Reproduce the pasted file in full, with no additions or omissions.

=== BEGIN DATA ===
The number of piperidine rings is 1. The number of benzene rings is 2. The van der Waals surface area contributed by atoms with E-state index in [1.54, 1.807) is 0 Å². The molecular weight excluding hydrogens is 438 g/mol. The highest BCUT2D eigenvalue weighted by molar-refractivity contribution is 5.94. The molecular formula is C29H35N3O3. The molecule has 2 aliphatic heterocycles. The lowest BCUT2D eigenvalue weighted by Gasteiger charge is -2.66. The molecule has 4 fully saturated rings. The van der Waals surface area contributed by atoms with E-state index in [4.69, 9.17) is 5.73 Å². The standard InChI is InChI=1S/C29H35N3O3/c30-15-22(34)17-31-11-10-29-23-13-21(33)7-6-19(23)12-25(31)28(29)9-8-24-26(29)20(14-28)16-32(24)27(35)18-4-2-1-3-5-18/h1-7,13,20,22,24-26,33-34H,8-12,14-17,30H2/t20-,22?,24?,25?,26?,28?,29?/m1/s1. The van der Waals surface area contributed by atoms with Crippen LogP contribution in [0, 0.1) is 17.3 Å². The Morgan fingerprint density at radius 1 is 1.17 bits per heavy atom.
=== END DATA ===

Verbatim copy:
The number of piperidine rings is 1. The number of benzene rings is 2. The van der Waals surface area contributed by atoms with E-state index in [1.54, 1.807) is 0 Å². The molecular weight excluding hydrogens is 438 g/mol. The highest BCUT2D eigenvalue weighted by molar-refractivity contribution is 5.94. The molecular formula is C29H35N3O3. The molecule has 2 aliphatic heterocycles. The lowest BCUT2D eigenvalue weighted by Gasteiger charge is -2.66. The molecule has 4 fully saturated rings. The van der Waals surface area contributed by atoms with E-state index in [4.69, 9.17) is 5.73 Å². The standard InChI is InChI=1S/C29H35N3O3/c30-15-22(34)17-31-11-10-29-23-13-21(33)7-6-19(23)12-25(31)28(29)9-8-24-26(29)20(14-28)16-32(24)27(35)18-4-2-1-3-5-18/h1-7,13,20,22,24-26,33-34H,8-12,14-17,30H2/t20-,22?,24?,25?,26?,28?,29?/m1/s1. The van der Waals surface area contributed by atoms with Crippen LogP contribution in [0, 0.1) is 17.3 Å². The Morgan fingerprint density at radius 1 is 1.17 bits per heavy atom.